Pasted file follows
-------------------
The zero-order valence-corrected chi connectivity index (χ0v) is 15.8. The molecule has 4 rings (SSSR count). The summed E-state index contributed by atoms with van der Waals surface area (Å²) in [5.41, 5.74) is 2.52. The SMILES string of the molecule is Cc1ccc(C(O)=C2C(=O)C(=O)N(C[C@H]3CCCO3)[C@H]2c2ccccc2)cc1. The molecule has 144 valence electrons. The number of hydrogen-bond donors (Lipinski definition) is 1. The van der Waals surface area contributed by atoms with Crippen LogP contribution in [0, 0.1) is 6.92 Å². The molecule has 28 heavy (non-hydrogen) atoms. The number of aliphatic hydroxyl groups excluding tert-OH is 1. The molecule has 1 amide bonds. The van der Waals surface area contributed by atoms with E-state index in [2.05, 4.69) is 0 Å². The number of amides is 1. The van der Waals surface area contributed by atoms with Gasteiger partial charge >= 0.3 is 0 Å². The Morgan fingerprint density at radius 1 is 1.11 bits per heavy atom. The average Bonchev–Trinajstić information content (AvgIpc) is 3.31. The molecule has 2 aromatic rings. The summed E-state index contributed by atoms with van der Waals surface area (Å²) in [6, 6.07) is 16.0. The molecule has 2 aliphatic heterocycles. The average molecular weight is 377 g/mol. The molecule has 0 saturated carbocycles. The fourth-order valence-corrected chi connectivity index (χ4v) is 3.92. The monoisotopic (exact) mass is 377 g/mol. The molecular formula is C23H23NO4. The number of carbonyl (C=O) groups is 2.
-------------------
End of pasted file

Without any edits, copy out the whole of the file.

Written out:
The zero-order valence-corrected chi connectivity index (χ0v) is 15.8. The molecule has 4 rings (SSSR count). The summed E-state index contributed by atoms with van der Waals surface area (Å²) in [5.41, 5.74) is 2.52. The SMILES string of the molecule is Cc1ccc(C(O)=C2C(=O)C(=O)N(C[C@H]3CCCO3)[C@H]2c2ccccc2)cc1. The molecule has 144 valence electrons. The number of hydrogen-bond donors (Lipinski definition) is 1. The van der Waals surface area contributed by atoms with Crippen LogP contribution in [0, 0.1) is 6.92 Å². The molecule has 28 heavy (non-hydrogen) atoms. The number of aliphatic hydroxyl groups excluding tert-OH is 1. The molecule has 1 amide bonds. The van der Waals surface area contributed by atoms with E-state index in [2.05, 4.69) is 0 Å². The number of amides is 1. The van der Waals surface area contributed by atoms with Gasteiger partial charge >= 0.3 is 0 Å². The Morgan fingerprint density at radius 1 is 1.11 bits per heavy atom. The average Bonchev–Trinajstić information content (AvgIpc) is 3.31. The molecule has 2 aromatic rings. The summed E-state index contributed by atoms with van der Waals surface area (Å²) in [6, 6.07) is 16.0. The molecule has 2 aliphatic heterocycles. The average molecular weight is 377 g/mol. The molecule has 0 saturated carbocycles. The fourth-order valence-corrected chi connectivity index (χ4v) is 3.92. The monoisotopic (exact) mass is 377 g/mol. The molecular formula is C23H23NO4. The number of carbonyl (C=O) groups is 2.